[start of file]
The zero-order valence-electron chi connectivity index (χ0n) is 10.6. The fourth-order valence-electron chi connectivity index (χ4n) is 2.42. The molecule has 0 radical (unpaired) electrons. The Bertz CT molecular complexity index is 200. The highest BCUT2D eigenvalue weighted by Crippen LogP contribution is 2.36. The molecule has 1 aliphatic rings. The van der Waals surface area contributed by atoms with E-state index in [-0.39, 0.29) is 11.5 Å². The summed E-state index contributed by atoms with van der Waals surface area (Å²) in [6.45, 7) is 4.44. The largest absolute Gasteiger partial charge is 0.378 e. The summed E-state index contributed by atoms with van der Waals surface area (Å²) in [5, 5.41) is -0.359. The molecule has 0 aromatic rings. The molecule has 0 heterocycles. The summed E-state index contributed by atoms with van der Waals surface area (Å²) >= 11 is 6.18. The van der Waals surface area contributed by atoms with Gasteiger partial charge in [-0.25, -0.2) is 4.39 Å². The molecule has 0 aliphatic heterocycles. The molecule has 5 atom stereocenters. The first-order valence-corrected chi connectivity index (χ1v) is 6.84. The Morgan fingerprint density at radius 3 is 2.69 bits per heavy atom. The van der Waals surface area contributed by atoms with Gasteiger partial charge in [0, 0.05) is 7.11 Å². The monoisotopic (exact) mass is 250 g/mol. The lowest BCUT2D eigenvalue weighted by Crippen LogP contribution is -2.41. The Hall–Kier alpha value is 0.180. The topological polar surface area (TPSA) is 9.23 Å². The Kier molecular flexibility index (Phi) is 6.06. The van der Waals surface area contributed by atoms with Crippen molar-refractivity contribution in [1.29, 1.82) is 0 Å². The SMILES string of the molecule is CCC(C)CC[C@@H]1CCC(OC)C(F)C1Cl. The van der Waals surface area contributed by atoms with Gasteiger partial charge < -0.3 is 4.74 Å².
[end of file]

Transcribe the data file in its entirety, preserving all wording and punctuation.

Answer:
The zero-order valence-electron chi connectivity index (χ0n) is 10.6. The fourth-order valence-electron chi connectivity index (χ4n) is 2.42. The molecule has 0 radical (unpaired) electrons. The Bertz CT molecular complexity index is 200. The highest BCUT2D eigenvalue weighted by Crippen LogP contribution is 2.36. The molecule has 1 aliphatic rings. The van der Waals surface area contributed by atoms with E-state index in [-0.39, 0.29) is 11.5 Å². The summed E-state index contributed by atoms with van der Waals surface area (Å²) in [6.45, 7) is 4.44. The largest absolute Gasteiger partial charge is 0.378 e. The summed E-state index contributed by atoms with van der Waals surface area (Å²) in [5, 5.41) is -0.359. The molecule has 0 aromatic rings. The molecule has 0 heterocycles. The summed E-state index contributed by atoms with van der Waals surface area (Å²) >= 11 is 6.18. The van der Waals surface area contributed by atoms with Gasteiger partial charge in [-0.25, -0.2) is 4.39 Å². The molecule has 0 aliphatic heterocycles. The molecule has 5 atom stereocenters. The first-order valence-corrected chi connectivity index (χ1v) is 6.84. The Morgan fingerprint density at radius 3 is 2.69 bits per heavy atom. The van der Waals surface area contributed by atoms with Gasteiger partial charge in [0, 0.05) is 7.11 Å². The monoisotopic (exact) mass is 250 g/mol. The lowest BCUT2D eigenvalue weighted by Crippen LogP contribution is -2.41. The Hall–Kier alpha value is 0.180. The topological polar surface area (TPSA) is 9.23 Å². The Kier molecular flexibility index (Phi) is 6.06. The van der Waals surface area contributed by atoms with Crippen molar-refractivity contribution in [1.29, 1.82) is 0 Å². The SMILES string of the molecule is CCC(C)CC[C@@H]1CCC(OC)C(F)C1Cl. The van der Waals surface area contributed by atoms with Gasteiger partial charge < -0.3 is 4.74 Å².